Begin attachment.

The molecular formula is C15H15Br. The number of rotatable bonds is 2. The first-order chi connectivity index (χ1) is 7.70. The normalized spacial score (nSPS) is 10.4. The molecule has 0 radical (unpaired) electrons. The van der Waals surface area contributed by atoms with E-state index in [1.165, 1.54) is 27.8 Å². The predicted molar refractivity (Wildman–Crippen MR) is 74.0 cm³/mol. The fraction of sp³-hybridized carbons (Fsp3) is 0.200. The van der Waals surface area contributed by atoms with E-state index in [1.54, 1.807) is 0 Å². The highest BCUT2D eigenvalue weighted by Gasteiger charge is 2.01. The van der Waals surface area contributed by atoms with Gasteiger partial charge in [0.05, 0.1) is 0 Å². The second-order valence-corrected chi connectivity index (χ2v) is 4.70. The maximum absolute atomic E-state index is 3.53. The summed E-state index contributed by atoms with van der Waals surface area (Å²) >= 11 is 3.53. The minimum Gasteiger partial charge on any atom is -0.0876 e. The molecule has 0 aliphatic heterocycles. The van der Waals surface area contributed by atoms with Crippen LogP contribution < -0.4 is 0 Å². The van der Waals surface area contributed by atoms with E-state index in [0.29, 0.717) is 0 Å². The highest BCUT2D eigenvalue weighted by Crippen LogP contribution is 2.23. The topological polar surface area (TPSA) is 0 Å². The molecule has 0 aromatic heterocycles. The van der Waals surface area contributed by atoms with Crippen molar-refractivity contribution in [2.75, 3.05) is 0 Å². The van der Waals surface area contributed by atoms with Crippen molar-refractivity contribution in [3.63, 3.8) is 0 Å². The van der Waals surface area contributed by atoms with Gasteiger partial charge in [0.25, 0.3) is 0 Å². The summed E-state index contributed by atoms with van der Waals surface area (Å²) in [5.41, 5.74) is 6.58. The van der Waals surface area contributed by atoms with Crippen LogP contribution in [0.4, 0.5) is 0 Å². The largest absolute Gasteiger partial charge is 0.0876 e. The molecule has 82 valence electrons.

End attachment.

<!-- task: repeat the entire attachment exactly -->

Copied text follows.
The molecular formula is C15H15Br. The number of rotatable bonds is 2. The first-order chi connectivity index (χ1) is 7.70. The normalized spacial score (nSPS) is 10.4. The molecule has 0 radical (unpaired) electrons. The van der Waals surface area contributed by atoms with E-state index in [1.165, 1.54) is 27.8 Å². The predicted molar refractivity (Wildman–Crippen MR) is 74.0 cm³/mol. The fraction of sp³-hybridized carbons (Fsp3) is 0.200. The van der Waals surface area contributed by atoms with E-state index in [1.54, 1.807) is 0 Å². The highest BCUT2D eigenvalue weighted by Gasteiger charge is 2.01. The van der Waals surface area contributed by atoms with Gasteiger partial charge in [0.05, 0.1) is 0 Å². The second-order valence-corrected chi connectivity index (χ2v) is 4.70. The maximum absolute atomic E-state index is 3.53. The summed E-state index contributed by atoms with van der Waals surface area (Å²) >= 11 is 3.53. The minimum Gasteiger partial charge on any atom is -0.0876 e. The molecule has 0 aliphatic heterocycles. The van der Waals surface area contributed by atoms with Crippen LogP contribution < -0.4 is 0 Å². The van der Waals surface area contributed by atoms with E-state index in [0.29, 0.717) is 0 Å². The highest BCUT2D eigenvalue weighted by Crippen LogP contribution is 2.23. The topological polar surface area (TPSA) is 0 Å². The molecule has 0 aromatic heterocycles. The van der Waals surface area contributed by atoms with Crippen molar-refractivity contribution in [2.75, 3.05) is 0 Å². The van der Waals surface area contributed by atoms with Crippen molar-refractivity contribution in [3.63, 3.8) is 0 Å². The van der Waals surface area contributed by atoms with Gasteiger partial charge in [0.25, 0.3) is 0 Å². The summed E-state index contributed by atoms with van der Waals surface area (Å²) in [5.41, 5.74) is 6.58. The van der Waals surface area contributed by atoms with Crippen LogP contribution in [0.4, 0.5) is 0 Å². The largest absolute Gasteiger partial charge is 0.0876 e. The molecule has 82 valence electrons.